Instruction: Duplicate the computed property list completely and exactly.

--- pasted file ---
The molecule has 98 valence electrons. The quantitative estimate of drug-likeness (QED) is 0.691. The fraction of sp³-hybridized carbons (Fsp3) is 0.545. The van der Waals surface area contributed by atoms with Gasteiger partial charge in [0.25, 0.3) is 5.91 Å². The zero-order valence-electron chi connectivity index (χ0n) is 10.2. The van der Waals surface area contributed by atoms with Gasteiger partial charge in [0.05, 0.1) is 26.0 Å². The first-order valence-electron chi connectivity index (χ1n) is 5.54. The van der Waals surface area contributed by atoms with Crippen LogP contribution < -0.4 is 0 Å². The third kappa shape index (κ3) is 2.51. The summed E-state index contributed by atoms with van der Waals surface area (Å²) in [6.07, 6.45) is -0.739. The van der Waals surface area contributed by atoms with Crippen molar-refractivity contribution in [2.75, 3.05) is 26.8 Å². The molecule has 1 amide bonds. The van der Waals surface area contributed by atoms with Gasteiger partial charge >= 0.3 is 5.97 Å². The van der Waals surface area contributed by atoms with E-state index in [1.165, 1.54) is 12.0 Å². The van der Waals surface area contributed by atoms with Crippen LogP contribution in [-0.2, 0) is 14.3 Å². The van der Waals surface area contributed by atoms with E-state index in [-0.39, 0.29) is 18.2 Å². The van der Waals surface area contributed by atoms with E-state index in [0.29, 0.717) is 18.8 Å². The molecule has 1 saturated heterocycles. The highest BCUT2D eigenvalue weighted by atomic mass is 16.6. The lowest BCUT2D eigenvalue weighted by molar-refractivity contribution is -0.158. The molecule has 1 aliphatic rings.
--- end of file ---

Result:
The molecule has 98 valence electrons. The quantitative estimate of drug-likeness (QED) is 0.691. The fraction of sp³-hybridized carbons (Fsp3) is 0.545. The van der Waals surface area contributed by atoms with Gasteiger partial charge in [0.25, 0.3) is 5.91 Å². The zero-order valence-electron chi connectivity index (χ0n) is 10.2. The van der Waals surface area contributed by atoms with Gasteiger partial charge in [0.05, 0.1) is 26.0 Å². The first-order valence-electron chi connectivity index (χ1n) is 5.54. The van der Waals surface area contributed by atoms with Crippen LogP contribution < -0.4 is 0 Å². The third kappa shape index (κ3) is 2.51. The summed E-state index contributed by atoms with van der Waals surface area (Å²) in [6.07, 6.45) is -0.739. The van der Waals surface area contributed by atoms with Crippen molar-refractivity contribution in [2.75, 3.05) is 26.8 Å². The molecule has 1 amide bonds. The van der Waals surface area contributed by atoms with Gasteiger partial charge >= 0.3 is 5.97 Å². The van der Waals surface area contributed by atoms with E-state index in [1.165, 1.54) is 12.0 Å². The van der Waals surface area contributed by atoms with Crippen LogP contribution in [-0.2, 0) is 14.3 Å². The van der Waals surface area contributed by atoms with E-state index in [-0.39, 0.29) is 18.2 Å². The van der Waals surface area contributed by atoms with E-state index in [0.29, 0.717) is 18.8 Å². The molecule has 1 saturated heterocycles. The highest BCUT2D eigenvalue weighted by atomic mass is 16.6. The lowest BCUT2D eigenvalue weighted by molar-refractivity contribution is -0.158. The molecule has 1 aliphatic rings.